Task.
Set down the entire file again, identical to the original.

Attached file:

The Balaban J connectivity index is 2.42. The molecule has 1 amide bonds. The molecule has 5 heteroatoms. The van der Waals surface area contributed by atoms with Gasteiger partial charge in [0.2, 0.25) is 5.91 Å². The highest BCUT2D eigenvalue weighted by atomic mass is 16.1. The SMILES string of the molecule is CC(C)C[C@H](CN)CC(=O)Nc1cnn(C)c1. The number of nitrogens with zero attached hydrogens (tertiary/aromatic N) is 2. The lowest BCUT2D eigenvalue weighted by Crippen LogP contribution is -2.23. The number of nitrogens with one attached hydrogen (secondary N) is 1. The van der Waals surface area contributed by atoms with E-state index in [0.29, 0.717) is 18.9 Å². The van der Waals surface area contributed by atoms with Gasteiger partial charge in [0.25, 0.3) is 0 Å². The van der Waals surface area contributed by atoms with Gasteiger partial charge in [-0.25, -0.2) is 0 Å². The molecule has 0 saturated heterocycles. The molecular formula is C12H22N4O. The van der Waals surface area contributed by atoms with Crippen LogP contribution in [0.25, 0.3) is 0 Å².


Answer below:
The Balaban J connectivity index is 2.42. The molecule has 1 amide bonds. The molecule has 5 heteroatoms. The van der Waals surface area contributed by atoms with Gasteiger partial charge in [0.2, 0.25) is 5.91 Å². The highest BCUT2D eigenvalue weighted by atomic mass is 16.1. The SMILES string of the molecule is CC(C)C[C@H](CN)CC(=O)Nc1cnn(C)c1. The number of nitrogens with zero attached hydrogens (tertiary/aromatic N) is 2. The lowest BCUT2D eigenvalue weighted by Crippen LogP contribution is -2.23. The number of nitrogens with one attached hydrogen (secondary N) is 1. The van der Waals surface area contributed by atoms with E-state index in [0.29, 0.717) is 18.9 Å². The van der Waals surface area contributed by atoms with Gasteiger partial charge in [0.25, 0.3) is 0 Å². The van der Waals surface area contributed by atoms with Gasteiger partial charge in [-0.25, -0.2) is 0 Å². The molecule has 0 saturated heterocycles. The molecular formula is C12H22N4O. The van der Waals surface area contributed by atoms with Crippen LogP contribution in [0.25, 0.3) is 0 Å².